The Indiana Supreme Court is set to hear several oral arguments next month concerning issues such as child depositions, medical malpractice, and civil forfeiture.
Indiana’s civil forfeiture framework is once again under scrutiny as a new lawsuit alleges a law allowing private prosecutors to earn a contingency fee in forfeiture actions is unconstitutional.
The state must pay back more than $700,000 to a money services business who had cash seized following a traffic stop, the Indiana Court of Appeals has ruled, finding “no evidence whatsoever that a crime was committed.”
After seven-plus years of litigation, the Indiana Supreme Court has ruled in favor of a Marion man seeking the return of his seized white Land Rover. The majority justices concluded Thursday that Tyson Timbs met his high burden of showing that the harshness of his vehicle’s forfeiture was grossly disproportionate to the gravity of his underlying drug dealing offense and culpability for the vehicle’s misuse.
Gerardo Serrano ticked off the border crossing agents by taking some photos on his phone. So they took his pickup truck and held onto it for more than two years. Now the U.S. Supreme Court might take up the case.
A West Texas judge has a word of caution to those attending court hearings via Zoom: Always check for filters before logging on. The advice came after a Texas lawyer had difficulty removing the filter during the hearing, assuring the judge, “I’m here live. I’m not a cat.”
For the third time, the case regarding the forfeiture of a Marion man’s Land Rover went back before the Indiana Supreme Court on Thursday. Justices were asked once again to allow the state to forfeit the vehicle that Tyson Timbs was driving in 2013 when he was arrested for drug dealing.
Civil forfeiture is back before the judicial and the legislative branches of Indiana government. A Senate bill would implement forfeiture reforms that practitioners say have long been necessary, while a case scheduled to go before the Indiana Supreme Court this month for the third time could further refine how trial courts consider whether a forfeiture is lawful.
The Indiana Court of Appeals on Monday will hear oral argument in a civil forfeiture case involving the Hancock County prosecutor and tens of thousands of dollars.
The Marion man at the center of an Indiana civil forfeiture case that went all the way to the U.S. Supreme Court reached a milestone in his case this week when his vehicle was returned to him. However, the court battle is not over.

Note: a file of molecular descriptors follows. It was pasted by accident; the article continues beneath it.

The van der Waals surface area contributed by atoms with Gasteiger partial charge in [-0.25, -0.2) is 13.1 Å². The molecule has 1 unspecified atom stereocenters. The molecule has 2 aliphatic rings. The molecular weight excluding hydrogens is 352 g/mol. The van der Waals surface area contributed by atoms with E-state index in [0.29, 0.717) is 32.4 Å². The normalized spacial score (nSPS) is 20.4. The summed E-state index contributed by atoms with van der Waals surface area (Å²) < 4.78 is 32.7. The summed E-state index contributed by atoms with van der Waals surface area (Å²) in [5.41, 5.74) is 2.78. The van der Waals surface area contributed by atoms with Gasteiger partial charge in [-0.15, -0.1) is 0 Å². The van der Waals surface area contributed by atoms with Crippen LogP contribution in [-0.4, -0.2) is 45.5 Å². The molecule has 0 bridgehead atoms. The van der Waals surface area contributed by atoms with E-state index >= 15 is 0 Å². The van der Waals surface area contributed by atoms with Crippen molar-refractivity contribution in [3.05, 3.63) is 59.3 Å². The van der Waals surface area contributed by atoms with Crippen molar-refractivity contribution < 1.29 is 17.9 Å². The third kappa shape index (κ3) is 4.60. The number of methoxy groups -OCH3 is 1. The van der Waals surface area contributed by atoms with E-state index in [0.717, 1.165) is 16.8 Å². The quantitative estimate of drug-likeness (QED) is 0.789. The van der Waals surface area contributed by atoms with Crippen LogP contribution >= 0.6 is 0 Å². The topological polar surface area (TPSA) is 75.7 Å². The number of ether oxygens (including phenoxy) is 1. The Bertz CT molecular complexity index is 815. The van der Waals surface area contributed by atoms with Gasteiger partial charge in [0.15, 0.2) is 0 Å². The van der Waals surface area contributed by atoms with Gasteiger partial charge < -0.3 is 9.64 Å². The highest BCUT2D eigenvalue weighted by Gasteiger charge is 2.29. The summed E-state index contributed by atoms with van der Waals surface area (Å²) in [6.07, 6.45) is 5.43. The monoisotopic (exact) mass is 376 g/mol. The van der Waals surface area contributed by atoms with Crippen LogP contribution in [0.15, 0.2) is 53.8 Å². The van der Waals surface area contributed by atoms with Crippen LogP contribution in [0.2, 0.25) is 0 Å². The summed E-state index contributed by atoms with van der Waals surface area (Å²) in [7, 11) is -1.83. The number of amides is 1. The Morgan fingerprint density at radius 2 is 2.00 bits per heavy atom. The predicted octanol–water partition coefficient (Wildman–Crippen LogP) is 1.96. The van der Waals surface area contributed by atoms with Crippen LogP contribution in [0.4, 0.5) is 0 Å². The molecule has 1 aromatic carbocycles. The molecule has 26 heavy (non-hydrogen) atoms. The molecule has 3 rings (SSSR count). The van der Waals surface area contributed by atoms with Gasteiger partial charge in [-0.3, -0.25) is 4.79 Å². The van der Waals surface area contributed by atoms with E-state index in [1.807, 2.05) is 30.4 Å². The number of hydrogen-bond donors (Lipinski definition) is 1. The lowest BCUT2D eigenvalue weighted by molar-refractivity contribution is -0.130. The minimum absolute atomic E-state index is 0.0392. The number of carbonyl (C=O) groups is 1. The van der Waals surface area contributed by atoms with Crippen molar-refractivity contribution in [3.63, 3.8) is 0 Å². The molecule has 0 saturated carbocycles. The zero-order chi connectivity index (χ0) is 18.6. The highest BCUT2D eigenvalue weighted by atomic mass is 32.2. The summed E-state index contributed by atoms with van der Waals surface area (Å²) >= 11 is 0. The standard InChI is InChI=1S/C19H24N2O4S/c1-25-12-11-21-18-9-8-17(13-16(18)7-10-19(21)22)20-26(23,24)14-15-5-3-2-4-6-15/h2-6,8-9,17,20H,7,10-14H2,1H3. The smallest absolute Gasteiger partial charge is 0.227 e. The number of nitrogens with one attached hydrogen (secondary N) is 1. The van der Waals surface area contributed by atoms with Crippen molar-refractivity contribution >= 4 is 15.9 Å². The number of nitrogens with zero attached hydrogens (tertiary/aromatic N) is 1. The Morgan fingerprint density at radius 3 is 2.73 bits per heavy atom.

It’s been seven years since Marion man Tyson Timbs lost his Land Rover to a law enforcement seizure, but the ensuing forfeiture litigation that has already made its way to the nation’s highest court is now heading into its second round of appeals.
After seven years, two appearances before the Indiana Supreme Court and a trip to the United States Supreme Court, a Marion man fighting for the return of his seized vehicle has won his battle, with a trial court judge ordering the “immediate” return of his SUV. But a pending appeal means the case is not over yet.
Attorneys representing governmental entities will serve their clients well to read the Indiana Supreme Court’s opinion from Timbs, which will provide insights into certain issues the court considers important in evaluating claims that a specific forfeiture violated the respondent’s rights under the Excessive Fines Clause of the Eighth Amendment.
Little more than a year after the United States Supreme Court handed down a landmark decision incorporating to the states the Eight Amendment protection against excessive fines, the Grant County man who bears the name of the case is headed back to trial.
A panel of appellate judges has affirmed the forfeiture of roughly $17,000 in cash seized from a man after his involvement in a mobile shootout in Indianapolis. The panel concluded there was a nexus between the money and qualifying criminal activity.
The Southern District of Indiana collected more than $10 million from criminal and civil actions and asset forfeitures in fiscal year 2019, with more than $3 million collected through asset forfeitures.
Legislative amendments to Indiana’s much-debated civil forfeiture scheme did not defeat a pre-existing forfeiture action in state court, the Indiana Court of Appeals ruled Friday, finding the amendments did not constitute an ex post facto law.
The term “excessive fine” is understandable. Unless you are a member of the Indiana Supreme Court. Then, in the context of civil asset forfeiture, the term becomes an enigma to be parsed in three dozen pages of ridiculous legal logic that even one of the five justices confessed he could not comprehend.